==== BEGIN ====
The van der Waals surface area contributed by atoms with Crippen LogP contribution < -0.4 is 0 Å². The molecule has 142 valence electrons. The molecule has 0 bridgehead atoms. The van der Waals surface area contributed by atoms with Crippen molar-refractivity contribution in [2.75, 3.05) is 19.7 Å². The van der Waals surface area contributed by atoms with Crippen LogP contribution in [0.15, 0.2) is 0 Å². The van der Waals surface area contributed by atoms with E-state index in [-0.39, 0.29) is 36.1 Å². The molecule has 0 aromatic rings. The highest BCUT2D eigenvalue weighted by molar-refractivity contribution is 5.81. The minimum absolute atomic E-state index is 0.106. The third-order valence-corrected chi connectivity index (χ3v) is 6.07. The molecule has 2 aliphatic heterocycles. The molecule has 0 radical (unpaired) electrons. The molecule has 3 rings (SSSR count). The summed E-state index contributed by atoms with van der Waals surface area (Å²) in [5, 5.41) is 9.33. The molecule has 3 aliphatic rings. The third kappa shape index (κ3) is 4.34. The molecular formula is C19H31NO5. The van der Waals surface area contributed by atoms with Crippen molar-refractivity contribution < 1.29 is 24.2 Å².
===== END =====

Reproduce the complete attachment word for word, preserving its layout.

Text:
The van der Waals surface area contributed by atoms with Crippen LogP contribution < -0.4 is 0 Å². The molecule has 142 valence electrons. The molecule has 0 bridgehead atoms. The van der Waals surface area contributed by atoms with Crippen molar-refractivity contribution in [2.75, 3.05) is 19.7 Å². The van der Waals surface area contributed by atoms with Crippen LogP contribution in [0.15, 0.2) is 0 Å². The van der Waals surface area contributed by atoms with E-state index in [-0.39, 0.29) is 36.1 Å². The molecule has 0 aromatic rings. The highest BCUT2D eigenvalue weighted by molar-refractivity contribution is 5.81. The minimum absolute atomic E-state index is 0.106. The third-order valence-corrected chi connectivity index (χ3v) is 6.07. The molecule has 2 aliphatic heterocycles. The molecule has 0 radical (unpaired) electrons. The molecule has 3 rings (SSSR count). The summed E-state index contributed by atoms with van der Waals surface area (Å²) in [5, 5.41) is 9.33. The molecule has 3 aliphatic rings. The third kappa shape index (κ3) is 4.34. The molecular formula is C19H31NO5. The van der Waals surface area contributed by atoms with Crippen molar-refractivity contribution < 1.29 is 24.2 Å².